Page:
My fellow contributor at Talk Islam (and author of the initial post) also had issues with Abdul-Basser’s phrasing, commenting:
I see in Abdul-Basser’s comment insufficient safeguard against
violence. His comment was weighted and preferential of capital
punishment, and therefore permissive. It is not a benign discourse. My
rant is that someone in such a position should be trying harder when
discussing such an issue to put a boundary around it.
That’s a great critique, though it should be noted that Abdul-Basser was replying to a private email and not making a public statement, so there’s some benefit of the doubt we should extend.
However, where I see the real problem is in Abdul-Basser’s comment about there being great “wisdom (hikmah)” in capital punishment. This is really an endorsement by him of the power of the State to retain the power to execute its own citizens, which the Western world also shares. As the federal law of the United States explicitly states,
“…whoever, owing allegiance to the United States, levies war against
them or adheres to their enemies, giving them aid and comfort within
the United States or elsewhere, is guilty of treason and shall suffer
it’s the “aid and comfort” clause that is the key – who defines what that means? Ultimately, the State itself. So an Islamic State might define treason as “apostasy”, whereas Great Britain once defined it as “the act, by a Welshman, of stealing cattle”. Today, apparently, the United States defines it as “appearing in a video”. My point here is not that these are equivalent actions, but to illustrate how the power to execute, once granted to the State, can be abused. Once we give the state the power to execute us, the specifics are no
longer under our control. Thats the downside of giving the state that
power. The state has no rights; it has power. Citizens surrender power
to the state by allowing it to execute some, thus the state can take
that power and expand it as it pleases.
In that sense, there is indeed a hegemony of human rights discourse, which manifests as a double standard whereby states in the third
world are essentially forbidden and judged for doing exactly what the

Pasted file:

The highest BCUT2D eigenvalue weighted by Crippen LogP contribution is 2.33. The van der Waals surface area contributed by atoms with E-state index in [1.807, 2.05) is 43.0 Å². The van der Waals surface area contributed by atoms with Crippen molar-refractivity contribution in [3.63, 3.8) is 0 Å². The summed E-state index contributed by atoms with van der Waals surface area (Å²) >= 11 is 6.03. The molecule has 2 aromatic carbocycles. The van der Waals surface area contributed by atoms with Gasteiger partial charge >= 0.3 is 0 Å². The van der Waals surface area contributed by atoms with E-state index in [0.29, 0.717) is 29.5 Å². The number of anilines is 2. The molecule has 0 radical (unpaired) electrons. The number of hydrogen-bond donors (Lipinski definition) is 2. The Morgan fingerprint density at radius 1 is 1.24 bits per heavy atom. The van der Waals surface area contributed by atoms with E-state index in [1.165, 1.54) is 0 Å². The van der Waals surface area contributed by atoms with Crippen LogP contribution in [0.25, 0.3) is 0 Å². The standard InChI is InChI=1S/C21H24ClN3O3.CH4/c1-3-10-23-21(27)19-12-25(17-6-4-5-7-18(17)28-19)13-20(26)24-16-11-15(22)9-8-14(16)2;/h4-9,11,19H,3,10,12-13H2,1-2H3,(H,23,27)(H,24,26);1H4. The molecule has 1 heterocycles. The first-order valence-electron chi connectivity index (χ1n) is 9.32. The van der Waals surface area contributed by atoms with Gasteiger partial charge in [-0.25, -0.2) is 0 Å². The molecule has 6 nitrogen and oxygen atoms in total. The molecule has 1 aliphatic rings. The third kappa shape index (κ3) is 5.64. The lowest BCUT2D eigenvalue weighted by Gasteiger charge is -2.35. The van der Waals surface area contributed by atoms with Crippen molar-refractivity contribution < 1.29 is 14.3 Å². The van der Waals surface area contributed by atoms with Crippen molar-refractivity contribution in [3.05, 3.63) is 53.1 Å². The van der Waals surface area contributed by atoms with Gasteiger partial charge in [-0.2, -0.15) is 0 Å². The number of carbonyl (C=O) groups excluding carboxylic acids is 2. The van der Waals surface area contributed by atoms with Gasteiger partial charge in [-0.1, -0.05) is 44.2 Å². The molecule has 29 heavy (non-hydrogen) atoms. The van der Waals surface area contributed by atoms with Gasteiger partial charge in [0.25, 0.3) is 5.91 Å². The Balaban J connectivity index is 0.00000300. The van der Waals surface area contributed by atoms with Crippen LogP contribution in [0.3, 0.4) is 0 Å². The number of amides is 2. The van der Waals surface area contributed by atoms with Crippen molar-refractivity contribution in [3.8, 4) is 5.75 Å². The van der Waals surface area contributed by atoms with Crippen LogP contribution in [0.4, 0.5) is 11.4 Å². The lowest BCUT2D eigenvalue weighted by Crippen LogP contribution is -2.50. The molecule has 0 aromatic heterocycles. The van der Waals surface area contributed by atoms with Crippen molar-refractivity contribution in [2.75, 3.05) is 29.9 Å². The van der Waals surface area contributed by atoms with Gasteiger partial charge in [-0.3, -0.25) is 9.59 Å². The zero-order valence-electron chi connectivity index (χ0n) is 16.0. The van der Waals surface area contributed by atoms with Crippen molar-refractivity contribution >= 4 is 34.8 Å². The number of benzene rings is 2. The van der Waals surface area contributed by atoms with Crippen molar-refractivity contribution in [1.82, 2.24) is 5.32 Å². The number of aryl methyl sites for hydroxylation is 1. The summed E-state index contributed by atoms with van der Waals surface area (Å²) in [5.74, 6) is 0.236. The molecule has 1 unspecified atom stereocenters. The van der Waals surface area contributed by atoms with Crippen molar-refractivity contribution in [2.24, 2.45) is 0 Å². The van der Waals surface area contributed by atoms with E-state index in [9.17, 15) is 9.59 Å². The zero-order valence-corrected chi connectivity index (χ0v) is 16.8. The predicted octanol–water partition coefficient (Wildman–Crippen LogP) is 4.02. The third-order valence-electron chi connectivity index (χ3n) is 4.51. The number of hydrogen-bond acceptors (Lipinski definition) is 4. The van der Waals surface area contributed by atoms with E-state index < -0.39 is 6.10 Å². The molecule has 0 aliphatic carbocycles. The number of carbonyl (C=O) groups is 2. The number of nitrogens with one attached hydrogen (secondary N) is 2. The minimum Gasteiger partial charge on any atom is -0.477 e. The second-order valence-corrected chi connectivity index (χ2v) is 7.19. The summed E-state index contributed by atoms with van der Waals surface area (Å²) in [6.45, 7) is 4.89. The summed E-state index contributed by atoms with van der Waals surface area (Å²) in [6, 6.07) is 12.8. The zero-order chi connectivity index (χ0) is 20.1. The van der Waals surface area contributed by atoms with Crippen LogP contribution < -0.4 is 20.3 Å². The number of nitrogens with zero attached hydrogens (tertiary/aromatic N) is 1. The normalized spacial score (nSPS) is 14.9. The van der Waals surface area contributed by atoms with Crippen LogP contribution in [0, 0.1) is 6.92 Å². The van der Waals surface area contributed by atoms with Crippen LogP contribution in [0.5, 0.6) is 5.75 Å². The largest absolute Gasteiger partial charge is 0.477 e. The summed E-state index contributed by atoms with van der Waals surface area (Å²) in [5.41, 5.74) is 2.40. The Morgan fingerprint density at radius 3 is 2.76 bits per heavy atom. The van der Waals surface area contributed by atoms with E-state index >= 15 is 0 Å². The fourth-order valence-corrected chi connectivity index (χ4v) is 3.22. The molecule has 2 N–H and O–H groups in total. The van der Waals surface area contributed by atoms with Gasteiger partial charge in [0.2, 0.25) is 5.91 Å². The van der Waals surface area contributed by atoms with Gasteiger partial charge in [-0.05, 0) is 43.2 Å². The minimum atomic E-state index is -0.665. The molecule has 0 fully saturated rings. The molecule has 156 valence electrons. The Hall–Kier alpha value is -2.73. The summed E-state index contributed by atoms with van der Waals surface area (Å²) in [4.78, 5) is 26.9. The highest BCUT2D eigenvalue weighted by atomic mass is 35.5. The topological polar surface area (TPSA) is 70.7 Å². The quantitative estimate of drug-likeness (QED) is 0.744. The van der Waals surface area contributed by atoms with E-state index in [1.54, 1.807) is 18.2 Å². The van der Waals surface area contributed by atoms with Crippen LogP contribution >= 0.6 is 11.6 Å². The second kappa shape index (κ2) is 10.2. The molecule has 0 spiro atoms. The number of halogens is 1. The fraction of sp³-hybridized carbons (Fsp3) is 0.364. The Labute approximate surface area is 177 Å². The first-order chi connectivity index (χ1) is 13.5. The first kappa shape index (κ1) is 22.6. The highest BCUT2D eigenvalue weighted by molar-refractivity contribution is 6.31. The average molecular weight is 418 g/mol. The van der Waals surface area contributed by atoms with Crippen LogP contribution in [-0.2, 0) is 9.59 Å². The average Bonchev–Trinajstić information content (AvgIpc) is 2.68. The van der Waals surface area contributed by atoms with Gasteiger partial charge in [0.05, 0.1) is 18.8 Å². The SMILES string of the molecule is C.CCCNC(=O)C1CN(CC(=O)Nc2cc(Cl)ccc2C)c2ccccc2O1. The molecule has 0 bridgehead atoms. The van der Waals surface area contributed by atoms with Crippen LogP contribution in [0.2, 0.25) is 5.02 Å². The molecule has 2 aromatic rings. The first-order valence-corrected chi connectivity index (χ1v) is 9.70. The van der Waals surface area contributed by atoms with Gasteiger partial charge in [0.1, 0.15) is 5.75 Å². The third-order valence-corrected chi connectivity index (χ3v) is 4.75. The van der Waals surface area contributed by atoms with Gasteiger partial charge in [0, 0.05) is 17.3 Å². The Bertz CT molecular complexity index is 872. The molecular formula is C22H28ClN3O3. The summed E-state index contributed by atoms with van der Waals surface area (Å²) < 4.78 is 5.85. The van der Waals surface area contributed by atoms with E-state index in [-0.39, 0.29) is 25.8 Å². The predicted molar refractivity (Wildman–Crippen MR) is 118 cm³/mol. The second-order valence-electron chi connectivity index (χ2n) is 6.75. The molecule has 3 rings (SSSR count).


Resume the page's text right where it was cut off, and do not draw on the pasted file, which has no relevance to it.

more powerful west has long done. The death penalty in the United States, the rationalization of civilian deaths in Afghanistan as merely “collateral damage”, the collective punishment of the residents of the Gaza Strip, all are examples of how a State claims the right to kill. Discussion of that double standard is wholly absent in human rights discourse when the West lectures the rest of the world, but the rest of the world is keenly aware of it.
All of these issues aside, there’s been quite a lot of venom directed at Abdul-Basser for these comments. Science fiction author S.M. Stirling actually chimed in on the thread, castigating Abdul-Basser:
Freedom of religion is an absolute and may not be abridged by any
government. Any government which attempts to do so is, itself,
illegitmate and has no right to exist.
the proper response is simple: strip Mr. Taha
Abdul-Basser of his position, blacklist him from any other institution
in receipt of public funds, and (metaphorically speaking) ride him out
of town on a rail while throwing lumps of doggy-doo and rotten
This is a colorful sentiment but I have to disagree. Freedom of religion is hardly the sole foundational basis for
governmental legitimacy. If we are inclined to argue for a core set of
universal values (as I am inclined to do), then it would be freedom of speech,
not religion, which should be primary among rights that governments may
not infringe upon (as opposed to “granting” which implies power to
And in fact where else but a university would the purest expression
of these rights be found? Even if Abdul-Basser was personally advocating
death for apostates (which he was not), that too is free speech. And the best response to bad speech is more speech, not less.
If we are going to say that his comments are beyond the pale of
discourse, then we are essentially defining thoughtcrime. That’s not a
road we want to go down – it actually violates our basic values rather
than preserves them.
At any rate, it is a great thread, and ranges across all these issues and more. The original controversy had merit, in bringing these topics up for debate, and attracting a wide range of responses. Take a look!